The Female Convict

by LETITIA E. LANDON (1802-1838)

SHE shrank from all, and her silent mood
Made her wish only for solitude:
Her eye sought the ground, as it could not brook,
For innermost shame, on another’s to look;
And the cheerings of comfort fell on her ear
Like deadliest words, that were curses to hear
She still was young, and she had been fair;
But weather-stains, hunger, toil, and care,
That frost and fever that wear the heart,
Had made the colors of youth depart
From the sallow cheek, save over it came
The burning flush of the spirit’s shame.

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They were sailing o’er the salt sea-foam,
Far from her country, far from her home;
And all she had left for her friends to keep
Was a name to hide and a memory to weep!
And her future held forth but the felon’s lot,—
To live forsaken, to die forgot!
She could not weep, and she could not pray,
But she wasted and withered from day to day,
Till you might have counted each sunken vein,
When her wrist was prest by the iron chain;
And sometimes I thought her large dark eye
Had the glisten of red insanity.

She called me once to her sleeping-place,
A strange, wild look was upon her face,
Her eye flashed over her cheek so white,
Like a gravestone seen in the pale moonlight,
And she spoke in a low, unearthly tone,—
The sound from mine ear hath never gone!—
“I had last night the loveliest dream:
My own land shone in the summer beam,
I saw the fields of the golden grain,
I heard the reaper’s harvest strain;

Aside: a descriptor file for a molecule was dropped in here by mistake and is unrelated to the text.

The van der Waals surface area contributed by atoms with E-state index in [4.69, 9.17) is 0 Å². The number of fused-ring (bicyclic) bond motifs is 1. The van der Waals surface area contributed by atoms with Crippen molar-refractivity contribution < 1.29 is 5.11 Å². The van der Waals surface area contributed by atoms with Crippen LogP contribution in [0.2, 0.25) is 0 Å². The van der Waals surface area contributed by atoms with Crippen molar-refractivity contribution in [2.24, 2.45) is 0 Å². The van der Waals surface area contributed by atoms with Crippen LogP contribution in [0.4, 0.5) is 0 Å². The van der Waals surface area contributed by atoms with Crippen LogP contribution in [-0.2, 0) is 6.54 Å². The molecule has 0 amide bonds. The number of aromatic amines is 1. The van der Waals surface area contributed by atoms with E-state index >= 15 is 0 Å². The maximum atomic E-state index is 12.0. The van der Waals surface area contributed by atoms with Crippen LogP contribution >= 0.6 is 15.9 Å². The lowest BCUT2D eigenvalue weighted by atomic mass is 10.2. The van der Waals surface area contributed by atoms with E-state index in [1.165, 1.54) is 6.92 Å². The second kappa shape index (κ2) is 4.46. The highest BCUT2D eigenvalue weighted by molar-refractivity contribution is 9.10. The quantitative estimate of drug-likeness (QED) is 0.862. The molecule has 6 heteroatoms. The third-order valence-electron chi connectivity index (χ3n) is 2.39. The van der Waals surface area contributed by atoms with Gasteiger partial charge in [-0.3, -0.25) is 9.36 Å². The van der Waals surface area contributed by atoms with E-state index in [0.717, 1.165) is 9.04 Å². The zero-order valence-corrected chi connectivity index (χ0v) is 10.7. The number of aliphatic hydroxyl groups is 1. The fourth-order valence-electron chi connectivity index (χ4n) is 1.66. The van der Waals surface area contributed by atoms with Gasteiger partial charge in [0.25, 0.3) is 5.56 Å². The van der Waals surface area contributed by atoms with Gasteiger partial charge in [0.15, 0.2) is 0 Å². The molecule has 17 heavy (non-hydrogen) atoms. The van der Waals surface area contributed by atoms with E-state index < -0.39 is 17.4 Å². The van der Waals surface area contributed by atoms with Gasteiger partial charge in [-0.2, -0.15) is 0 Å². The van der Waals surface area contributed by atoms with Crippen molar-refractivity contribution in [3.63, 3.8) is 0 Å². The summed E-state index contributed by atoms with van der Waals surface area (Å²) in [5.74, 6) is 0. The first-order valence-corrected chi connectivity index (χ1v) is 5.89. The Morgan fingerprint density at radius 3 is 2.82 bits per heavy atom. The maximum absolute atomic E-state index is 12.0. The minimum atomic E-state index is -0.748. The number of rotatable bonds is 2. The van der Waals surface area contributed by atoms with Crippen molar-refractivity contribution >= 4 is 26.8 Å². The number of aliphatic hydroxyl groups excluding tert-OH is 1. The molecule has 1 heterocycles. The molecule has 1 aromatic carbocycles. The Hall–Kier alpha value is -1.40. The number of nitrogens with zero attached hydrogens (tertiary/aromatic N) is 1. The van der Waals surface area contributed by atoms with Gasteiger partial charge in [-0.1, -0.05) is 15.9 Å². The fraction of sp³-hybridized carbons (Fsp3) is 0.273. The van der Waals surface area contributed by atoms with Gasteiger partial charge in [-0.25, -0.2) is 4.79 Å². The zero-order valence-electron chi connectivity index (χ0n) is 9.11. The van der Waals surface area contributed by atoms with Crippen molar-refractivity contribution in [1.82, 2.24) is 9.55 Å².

There stood on the hills the green pine-tree,
And the thrush and the lark sang merrily.
A long and a weary way I had come;
But I stopped, methought, by mine own sweet home.
I stood by the hearth, and my father sat there,
With pale, thin face, and snow-white hair!
The Bible lay open upon his knee,
But he closed the book to welcome me.
He led me next where my mother lay,
And together we knelt by her grave to pray,
And heard a hymn it was heaven to hear,
For it echoed one to my young days dear.
This dream has waked feelings long, long since fled,
And hopes which I deemed in my heart were dead!—
We have not spoken, but still I have hung
On the Northern accents that dwell on thy tongue.
To me they are music, to me they recall
The things long hidden by Memory’s pall!
Take this long curl of yellow hair,
And give it my father, and tell him my prayer,
My dying prayer, was for him.” ….

Next day
Upon the deck a coffin lay;
They raised it up, and like a dirge
The heavy gale swept o’er the surge;
The corpse was cast to the wind and wave,—
The convict has found in the green sea a grave.

L.E.L.

Letitia Elizabeth Landon came to the public’s notice around 1824. She went by her initials L.E.L. as a pen name and enjoyed a period of favorable notice by impressive names in English poetry, such as Elizabeth Barrett Browning and Christina Rossetti. Her reputation, however, was tarnished by rumor and gossip about illicit affairs and illegitimate children. Later, Landon married George Maclean, Governor of the Gold Coast (present day Ghana) on June 7, 1838. Just four months later, after the couple moved to Africa, Landon was found dead with a bottle of prussic acid in her hand, prompting rumors of suicide and murder. According to Brodie Cruikshank, an inquest determined that she died by accidental overdose and did not commit suicide.

Letitia E. Landon Contemporaries
Ebenezer Elliott
Samuel Lover
Elizabeth Oakes Smith
Lady Dufferin

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